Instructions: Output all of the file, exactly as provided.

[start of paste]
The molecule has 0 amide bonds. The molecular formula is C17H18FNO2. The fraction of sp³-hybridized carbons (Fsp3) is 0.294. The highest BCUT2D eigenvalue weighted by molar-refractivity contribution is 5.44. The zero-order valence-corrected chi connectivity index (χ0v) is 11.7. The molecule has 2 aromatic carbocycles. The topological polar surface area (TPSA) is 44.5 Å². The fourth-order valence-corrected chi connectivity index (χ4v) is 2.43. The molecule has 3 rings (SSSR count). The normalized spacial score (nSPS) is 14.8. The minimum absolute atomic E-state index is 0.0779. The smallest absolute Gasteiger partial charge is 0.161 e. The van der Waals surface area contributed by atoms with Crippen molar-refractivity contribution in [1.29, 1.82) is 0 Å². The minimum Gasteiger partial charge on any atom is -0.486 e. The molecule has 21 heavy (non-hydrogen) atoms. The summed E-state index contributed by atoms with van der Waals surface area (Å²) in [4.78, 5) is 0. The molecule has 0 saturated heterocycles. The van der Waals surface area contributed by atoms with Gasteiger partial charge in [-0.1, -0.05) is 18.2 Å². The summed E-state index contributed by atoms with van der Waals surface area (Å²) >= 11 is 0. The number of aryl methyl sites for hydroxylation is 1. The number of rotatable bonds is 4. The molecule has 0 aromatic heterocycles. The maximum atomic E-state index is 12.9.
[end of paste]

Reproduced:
The molecule has 0 amide bonds. The molecular formula is C17H18FNO2. The fraction of sp³-hybridized carbons (Fsp3) is 0.294. The highest BCUT2D eigenvalue weighted by molar-refractivity contribution is 5.44. The zero-order valence-corrected chi connectivity index (χ0v) is 11.7. The molecule has 2 aromatic carbocycles. The topological polar surface area (TPSA) is 44.5 Å². The fourth-order valence-corrected chi connectivity index (χ4v) is 2.43. The molecule has 3 rings (SSSR count). The normalized spacial score (nSPS) is 14.8. The minimum absolute atomic E-state index is 0.0779. The smallest absolute Gasteiger partial charge is 0.161 e. The van der Waals surface area contributed by atoms with Crippen molar-refractivity contribution in [1.29, 1.82) is 0 Å². The minimum Gasteiger partial charge on any atom is -0.486 e. The molecule has 21 heavy (non-hydrogen) atoms. The summed E-state index contributed by atoms with van der Waals surface area (Å²) in [4.78, 5) is 0. The molecule has 0 saturated heterocycles. The van der Waals surface area contributed by atoms with Gasteiger partial charge in [-0.1, -0.05) is 18.2 Å². The summed E-state index contributed by atoms with van der Waals surface area (Å²) >= 11 is 0. The number of aryl methyl sites for hydroxylation is 1. The number of rotatable bonds is 4. The molecule has 0 aromatic heterocycles. The maximum atomic E-state index is 12.9.